Who doesn’t remember the horrendous, the breathtakingly obscene lynching in Ramallah in 2000 of two IDF soldiers who had lost their way? The picture of one of the lynchers, showing his bloodied hands, was seared in the consciousness of all of us:
The Palestinian Arab in that picture was Abed al-Aziz Salaha. I neglected to mention yesterday that he is one of the terrorists who is now scheduled to be released.
Plain and simple: It shouldn’t be.
One of those murdered that day was Nordim Norzich. Now his brother says:
“The government lied to all the bereaved families. They promised the bereaved parents that the terrorists would never get out. Ehud Barak [then prime minister] made a personal promise to me that this terrorist would never see the light of day.”
For the complete list of those to be released:
Spurred by what is happening, Transportation Minister Yisrael Katz (Likud) has asked Prime Minister Netanyahu to order the death penalty for Ajmad Awad and Hakim Awad, convicted of the heinous murders of five members of the Fogel family — including a three-month old baby — in Itamar in March of this year. The cousins — who mutilated the bodies of at least some of their victims — have been convicted and are serving multiple life sentences. It was Hakim who spoke about how proud he was of what he had done. Done “for Palestine.”
The idea, here, of course, is to guarantee via capital punishment that they can never get “traded” into freedom.
I don’t know that the prime minister can “order” death for those already sentenced by a court. Nor — as much as I happen to believe they deserve it — do I think it even remotely a possibility that they would be given the death penalty, because they are young. As they are not yet out of their teens, it would be a very difficult sell. When they were first arrested, the mayor of their village declared, “What? They’re only children.” Yea, sure.
But beyond this particular case there is a principle that it is time to consider. Judaism is not absolutely opposed to the death penalty, but is not predisposed to its frequent use, to say the least. Israel has only executed one person in 63 years: Adolph Eichmann. Maybe it’s time for this to change.
See the commentary of Aaron Lerner on a related issue: “Blood and revenge.”
Not capital punishment, but actively taking out Hamas leaders instead of shooting at empty buildings.
Yet another issue to be dealt with: Among those being released at Hamas’s demand are six Arabs who are Israeli citizens and who will be allowed to return to their homes. This is a bad move.
Yarom London looks at the several reasons why. (He refers to Israel’s Arab citizens as “Palestinian Israelis,” which I find unsettling even though I know that in recent years this is how they refer to themselves. But his analysis is good.)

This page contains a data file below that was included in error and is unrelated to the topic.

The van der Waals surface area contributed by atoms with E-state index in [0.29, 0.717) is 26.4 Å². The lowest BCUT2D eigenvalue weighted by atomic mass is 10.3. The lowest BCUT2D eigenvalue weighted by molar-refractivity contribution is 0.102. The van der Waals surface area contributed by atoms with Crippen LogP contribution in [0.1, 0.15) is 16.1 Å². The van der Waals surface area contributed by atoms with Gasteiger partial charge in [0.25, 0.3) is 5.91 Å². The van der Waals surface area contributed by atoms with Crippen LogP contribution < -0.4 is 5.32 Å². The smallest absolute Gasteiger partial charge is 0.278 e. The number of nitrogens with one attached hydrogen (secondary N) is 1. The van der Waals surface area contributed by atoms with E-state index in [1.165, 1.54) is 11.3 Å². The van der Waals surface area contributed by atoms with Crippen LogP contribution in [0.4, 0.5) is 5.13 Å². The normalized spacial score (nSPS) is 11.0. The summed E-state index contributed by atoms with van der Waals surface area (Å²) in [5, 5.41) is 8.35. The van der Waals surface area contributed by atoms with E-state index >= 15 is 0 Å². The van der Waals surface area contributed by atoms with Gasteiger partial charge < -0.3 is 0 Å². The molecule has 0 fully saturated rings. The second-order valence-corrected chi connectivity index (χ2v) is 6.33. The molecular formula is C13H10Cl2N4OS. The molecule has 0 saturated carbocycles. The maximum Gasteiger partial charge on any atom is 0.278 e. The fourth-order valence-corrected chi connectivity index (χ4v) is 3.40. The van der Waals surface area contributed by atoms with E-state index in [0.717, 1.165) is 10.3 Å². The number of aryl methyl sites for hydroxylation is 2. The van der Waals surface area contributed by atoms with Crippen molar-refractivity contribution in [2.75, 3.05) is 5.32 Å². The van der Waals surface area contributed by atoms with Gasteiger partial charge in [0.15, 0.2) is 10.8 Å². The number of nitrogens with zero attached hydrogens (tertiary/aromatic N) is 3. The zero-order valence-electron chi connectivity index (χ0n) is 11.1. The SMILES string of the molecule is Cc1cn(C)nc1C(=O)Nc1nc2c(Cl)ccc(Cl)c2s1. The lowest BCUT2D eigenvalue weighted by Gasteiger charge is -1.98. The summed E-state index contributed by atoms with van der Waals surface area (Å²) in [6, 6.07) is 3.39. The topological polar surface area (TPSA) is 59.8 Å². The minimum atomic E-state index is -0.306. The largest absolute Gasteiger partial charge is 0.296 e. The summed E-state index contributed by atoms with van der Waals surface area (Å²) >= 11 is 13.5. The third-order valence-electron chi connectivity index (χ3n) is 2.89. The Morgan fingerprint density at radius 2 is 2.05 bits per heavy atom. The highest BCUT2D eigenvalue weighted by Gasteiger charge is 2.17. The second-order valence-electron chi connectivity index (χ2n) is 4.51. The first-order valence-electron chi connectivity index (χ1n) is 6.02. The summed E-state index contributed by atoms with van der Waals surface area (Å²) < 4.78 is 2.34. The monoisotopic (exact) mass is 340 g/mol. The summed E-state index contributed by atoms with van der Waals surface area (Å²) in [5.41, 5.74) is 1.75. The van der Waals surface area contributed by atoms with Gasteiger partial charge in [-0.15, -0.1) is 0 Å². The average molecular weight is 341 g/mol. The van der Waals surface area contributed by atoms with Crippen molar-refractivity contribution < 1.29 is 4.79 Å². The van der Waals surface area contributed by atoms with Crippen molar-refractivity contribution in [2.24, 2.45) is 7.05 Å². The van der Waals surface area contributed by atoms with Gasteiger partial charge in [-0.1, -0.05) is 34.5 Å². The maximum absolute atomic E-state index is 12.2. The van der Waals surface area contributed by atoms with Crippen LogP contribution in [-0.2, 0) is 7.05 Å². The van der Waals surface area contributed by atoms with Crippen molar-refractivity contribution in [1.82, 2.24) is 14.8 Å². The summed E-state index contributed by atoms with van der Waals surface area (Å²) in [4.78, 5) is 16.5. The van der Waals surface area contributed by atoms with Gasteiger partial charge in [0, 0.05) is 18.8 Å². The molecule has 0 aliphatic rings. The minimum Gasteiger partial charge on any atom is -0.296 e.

As Israel seeks to make its Arab citizens feel truly Israeli — to identify as Israeli, he says, the key is equality of Arabs and Jews under Israeli law.
“The equality of the law in respect to the breaching of national security directly pertains to the shaping of our Palestinian citizens’ Israeli identity…An Israeli criminal who committed a crime in Israel should serve his sentence in an Israeli prison. Equality under the law also includes the deprivation of freedom under equal terms.
“[But] when the State included Israeli prisoners in the list of detainees to be released, it told Palestinian Israelis that they are not like other Israelis. They are subjected to different kind of laws and are removed from the general public; they are a ‘special case.’
“There is no telling how this declaration will be affecting a few or many Palestinian Israelis, yet I assume that it will be entrenched in their consciousness, pushing them further away from us and vice versa.
“The festive celebrations being prepared in the communities of Arab Israelis to be freed in the Shalit swap and the words uttered on the issue by Islamic Movement spokesmen reinforce my estimate. They are saying almost explicitly: Your victory is also our victory in the struggle against the State of Israel, where we constitute one-fifth of the population.”
How awful this is. Pain multiplied upon pain.
Families of those murdered by terrorists implored the High Court today to stop the madness of releasing the terrorists. Bad enough, they say, that they have lost family members. Now those still living will be in greater danger.
The Shalit attorney Gilad Sher observed that, “This is a sensitive, fragile, volatile deal. Any change in it, any court-ordered delay may be catastrophic.
“[The Shalits] are anxious. They fear the unknown ramifications of any delay or change and they plead the court not to grant any petition whose consequences cannot be predicted. “
Noam Shalit responded more directly, that “Unfortunately, suspending the deal won’t bring the victims of terror back [to life], but it could condemn Gilad to death.”
What else would we expect him to say as the life of his son hangs by a judicial thread? And yet, suspending the deal could save many other lives.
The court ruling is supposed to come tonight. It will not be in favor of the petitioning families.
There is much speculation as to what prompted this deal now. I’m not prepared to sign on to any of the current theories, for there is simply too much speculation, too much that we don’t know. There’s one theory that says, because of Abbas’s intransigence, Israel is trying to diminish the PA by strengthening Hamas. Don’t know about that. Another attributes what’s been going on to the recent visit here of Defense Secretary Panetta, who’s attempting some international power plays. Don’t know about this either.
However, mindful of the fact that much more may well be going on than what seems apparent at the surface, I intend to keep my ears and eyes open.
© Arlene Kushner. This material is produced by Arlene Kushner, functioning as an independent journalist. Permission is granted for it to be reproduced only with proper attribution.